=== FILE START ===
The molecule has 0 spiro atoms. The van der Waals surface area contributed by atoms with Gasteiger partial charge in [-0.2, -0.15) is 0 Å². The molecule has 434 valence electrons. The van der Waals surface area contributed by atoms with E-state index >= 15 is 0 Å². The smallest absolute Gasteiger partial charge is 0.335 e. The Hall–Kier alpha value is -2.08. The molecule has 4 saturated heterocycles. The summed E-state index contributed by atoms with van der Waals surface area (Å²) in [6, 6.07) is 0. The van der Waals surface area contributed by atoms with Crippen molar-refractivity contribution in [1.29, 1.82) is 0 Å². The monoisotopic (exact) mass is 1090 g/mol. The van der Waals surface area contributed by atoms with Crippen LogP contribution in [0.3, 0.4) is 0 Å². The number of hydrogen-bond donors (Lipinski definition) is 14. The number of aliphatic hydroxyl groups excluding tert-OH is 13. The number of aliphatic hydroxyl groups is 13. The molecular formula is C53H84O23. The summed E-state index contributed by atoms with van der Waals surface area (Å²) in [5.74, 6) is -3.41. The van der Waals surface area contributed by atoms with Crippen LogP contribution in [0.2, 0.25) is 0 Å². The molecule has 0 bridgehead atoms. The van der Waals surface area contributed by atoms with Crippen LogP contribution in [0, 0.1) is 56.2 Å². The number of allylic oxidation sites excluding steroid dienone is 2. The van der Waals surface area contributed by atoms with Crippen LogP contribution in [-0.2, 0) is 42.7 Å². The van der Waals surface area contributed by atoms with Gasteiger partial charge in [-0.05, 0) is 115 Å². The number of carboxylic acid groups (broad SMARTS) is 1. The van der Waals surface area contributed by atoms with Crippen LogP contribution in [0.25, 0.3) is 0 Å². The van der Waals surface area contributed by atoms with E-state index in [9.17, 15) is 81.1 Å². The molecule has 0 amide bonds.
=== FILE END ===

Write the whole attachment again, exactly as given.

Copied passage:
The molecule has 0 spiro atoms. The van der Waals surface area contributed by atoms with Gasteiger partial charge in [-0.2, -0.15) is 0 Å². The molecule has 434 valence electrons. The van der Waals surface area contributed by atoms with E-state index >= 15 is 0 Å². The smallest absolute Gasteiger partial charge is 0.335 e. The Hall–Kier alpha value is -2.08. The molecule has 4 saturated heterocycles. The summed E-state index contributed by atoms with van der Waals surface area (Å²) in [6, 6.07) is 0. The van der Waals surface area contributed by atoms with Crippen molar-refractivity contribution in [1.29, 1.82) is 0 Å². The monoisotopic (exact) mass is 1090 g/mol. The van der Waals surface area contributed by atoms with Crippen LogP contribution in [0.3, 0.4) is 0 Å². The number of hydrogen-bond donors (Lipinski definition) is 14. The number of aliphatic hydroxyl groups excluding tert-OH is 13. The number of aliphatic hydroxyl groups is 13. The molecular formula is C53H84O23. The summed E-state index contributed by atoms with van der Waals surface area (Å²) in [5.74, 6) is -3.41. The van der Waals surface area contributed by atoms with Crippen LogP contribution in [0.2, 0.25) is 0 Å². The molecule has 0 bridgehead atoms. The van der Waals surface area contributed by atoms with Crippen LogP contribution in [0, 0.1) is 56.2 Å². The number of allylic oxidation sites excluding steroid dienone is 2. The van der Waals surface area contributed by atoms with Crippen LogP contribution in [-0.2, 0) is 42.7 Å². The van der Waals surface area contributed by atoms with Gasteiger partial charge in [-0.05, 0) is 115 Å². The number of carboxylic acid groups (broad SMARTS) is 1. The van der Waals surface area contributed by atoms with Crippen LogP contribution in [0.25, 0.3) is 0 Å². The van der Waals surface area contributed by atoms with E-state index in [9.17, 15) is 81.1 Å². The molecule has 0 amide bonds.